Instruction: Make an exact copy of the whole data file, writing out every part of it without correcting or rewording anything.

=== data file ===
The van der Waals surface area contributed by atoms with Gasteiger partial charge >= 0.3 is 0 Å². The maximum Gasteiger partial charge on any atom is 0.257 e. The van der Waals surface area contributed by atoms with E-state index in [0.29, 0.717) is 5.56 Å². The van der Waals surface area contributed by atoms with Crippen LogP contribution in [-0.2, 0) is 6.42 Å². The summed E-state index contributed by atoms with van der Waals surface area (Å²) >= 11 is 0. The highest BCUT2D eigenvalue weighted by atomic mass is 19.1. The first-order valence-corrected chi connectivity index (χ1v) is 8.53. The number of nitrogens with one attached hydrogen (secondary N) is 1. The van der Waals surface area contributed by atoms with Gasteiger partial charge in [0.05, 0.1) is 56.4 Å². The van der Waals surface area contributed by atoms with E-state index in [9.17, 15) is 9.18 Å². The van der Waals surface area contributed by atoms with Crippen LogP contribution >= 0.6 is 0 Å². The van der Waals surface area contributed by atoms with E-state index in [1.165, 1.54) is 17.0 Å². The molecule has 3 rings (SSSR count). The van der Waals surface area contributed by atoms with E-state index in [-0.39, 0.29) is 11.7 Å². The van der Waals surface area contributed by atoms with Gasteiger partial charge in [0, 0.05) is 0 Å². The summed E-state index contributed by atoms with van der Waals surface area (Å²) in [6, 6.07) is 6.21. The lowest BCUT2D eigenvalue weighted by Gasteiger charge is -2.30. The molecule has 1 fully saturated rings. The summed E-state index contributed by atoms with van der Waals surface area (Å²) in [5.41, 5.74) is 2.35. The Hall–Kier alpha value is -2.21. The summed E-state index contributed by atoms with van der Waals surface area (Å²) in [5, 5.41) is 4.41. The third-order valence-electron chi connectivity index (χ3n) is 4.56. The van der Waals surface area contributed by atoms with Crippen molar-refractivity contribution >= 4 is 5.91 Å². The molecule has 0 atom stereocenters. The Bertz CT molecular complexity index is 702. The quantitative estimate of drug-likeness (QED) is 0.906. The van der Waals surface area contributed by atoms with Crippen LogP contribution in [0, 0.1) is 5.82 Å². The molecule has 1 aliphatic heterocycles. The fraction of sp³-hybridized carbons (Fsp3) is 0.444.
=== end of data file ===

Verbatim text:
The van der Waals surface area contributed by atoms with Gasteiger partial charge >= 0.3 is 0 Å². The maximum Gasteiger partial charge on any atom is 0.257 e. The van der Waals surface area contributed by atoms with E-state index in [0.29, 0.717) is 5.56 Å². The van der Waals surface area contributed by atoms with Crippen LogP contribution in [-0.2, 0) is 6.42 Å². The summed E-state index contributed by atoms with van der Waals surface area (Å²) >= 11 is 0. The highest BCUT2D eigenvalue weighted by atomic mass is 19.1. The first-order valence-corrected chi connectivity index (χ1v) is 8.53. The number of nitrogens with one attached hydrogen (secondary N) is 1. The van der Waals surface area contributed by atoms with Gasteiger partial charge in [0.05, 0.1) is 56.4 Å². The van der Waals surface area contributed by atoms with E-state index in [9.17, 15) is 9.18 Å². The van der Waals surface area contributed by atoms with Crippen LogP contribution >= 0.6 is 0 Å². The van der Waals surface area contributed by atoms with E-state index in [1.165, 1.54) is 17.0 Å². The molecule has 3 rings (SSSR count). The van der Waals surface area contributed by atoms with E-state index in [-0.39, 0.29) is 11.7 Å². The van der Waals surface area contributed by atoms with Gasteiger partial charge in [0, 0.05) is 0 Å². The summed E-state index contributed by atoms with van der Waals surface area (Å²) in [6, 6.07) is 6.21. The lowest BCUT2D eigenvalue weighted by Gasteiger charge is -2.30. The molecule has 1 fully saturated rings. The summed E-state index contributed by atoms with van der Waals surface area (Å²) in [5.41, 5.74) is 2.35. The Hall–Kier alpha value is -2.21. The summed E-state index contributed by atoms with van der Waals surface area (Å²) in [5, 5.41) is 4.41. The third-order valence-electron chi connectivity index (χ3n) is 4.56. The van der Waals surface area contributed by atoms with Crippen molar-refractivity contribution >= 4 is 5.91 Å². The molecule has 0 atom stereocenters. The Bertz CT molecular complexity index is 702. The quantitative estimate of drug-likeness (QED) is 0.906. The van der Waals surface area contributed by atoms with Crippen LogP contribution in [0, 0.1) is 5.82 Å². The molecule has 1 aliphatic heterocycles. The fraction of sp³-hybridized carbons (Fsp3) is 0.444.